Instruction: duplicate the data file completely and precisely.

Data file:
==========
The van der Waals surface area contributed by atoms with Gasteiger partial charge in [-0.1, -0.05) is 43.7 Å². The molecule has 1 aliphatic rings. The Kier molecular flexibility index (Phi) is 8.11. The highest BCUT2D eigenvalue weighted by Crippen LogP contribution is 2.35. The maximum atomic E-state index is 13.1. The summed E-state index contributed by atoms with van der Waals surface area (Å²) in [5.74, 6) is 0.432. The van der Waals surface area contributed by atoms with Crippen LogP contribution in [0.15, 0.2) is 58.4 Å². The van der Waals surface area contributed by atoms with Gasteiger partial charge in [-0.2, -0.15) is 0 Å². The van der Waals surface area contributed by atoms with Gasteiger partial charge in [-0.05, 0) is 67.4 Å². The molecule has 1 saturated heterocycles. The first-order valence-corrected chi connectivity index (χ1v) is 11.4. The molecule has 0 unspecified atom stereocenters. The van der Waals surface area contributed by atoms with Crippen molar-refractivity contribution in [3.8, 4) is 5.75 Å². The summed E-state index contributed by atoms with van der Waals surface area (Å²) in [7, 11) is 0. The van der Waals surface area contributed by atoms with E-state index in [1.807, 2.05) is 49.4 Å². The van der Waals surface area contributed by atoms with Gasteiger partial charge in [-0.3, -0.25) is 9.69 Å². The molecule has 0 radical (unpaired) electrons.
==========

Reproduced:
The van der Waals surface area contributed by atoms with Gasteiger partial charge in [-0.1, -0.05) is 43.7 Å². The molecule has 1 aliphatic rings. The Kier molecular flexibility index (Phi) is 8.11. The highest BCUT2D eigenvalue weighted by Crippen LogP contribution is 2.35. The maximum atomic E-state index is 13.1. The summed E-state index contributed by atoms with van der Waals surface area (Å²) in [5.74, 6) is 0.432. The van der Waals surface area contributed by atoms with Crippen LogP contribution in [0.15, 0.2) is 58.4 Å². The van der Waals surface area contributed by atoms with Gasteiger partial charge in [-0.2, -0.15) is 0 Å². The van der Waals surface area contributed by atoms with Gasteiger partial charge in [-0.05, 0) is 67.4 Å². The molecule has 1 saturated heterocycles. The first-order valence-corrected chi connectivity index (χ1v) is 11.4. The molecule has 0 unspecified atom stereocenters. The van der Waals surface area contributed by atoms with Crippen molar-refractivity contribution in [3.8, 4) is 5.75 Å². The summed E-state index contributed by atoms with van der Waals surface area (Å²) in [7, 11) is 0. The van der Waals surface area contributed by atoms with E-state index in [1.807, 2.05) is 49.4 Å². The van der Waals surface area contributed by atoms with Gasteiger partial charge in [-0.3, -0.25) is 9.69 Å². The molecule has 0 radical (unpaired) electrons.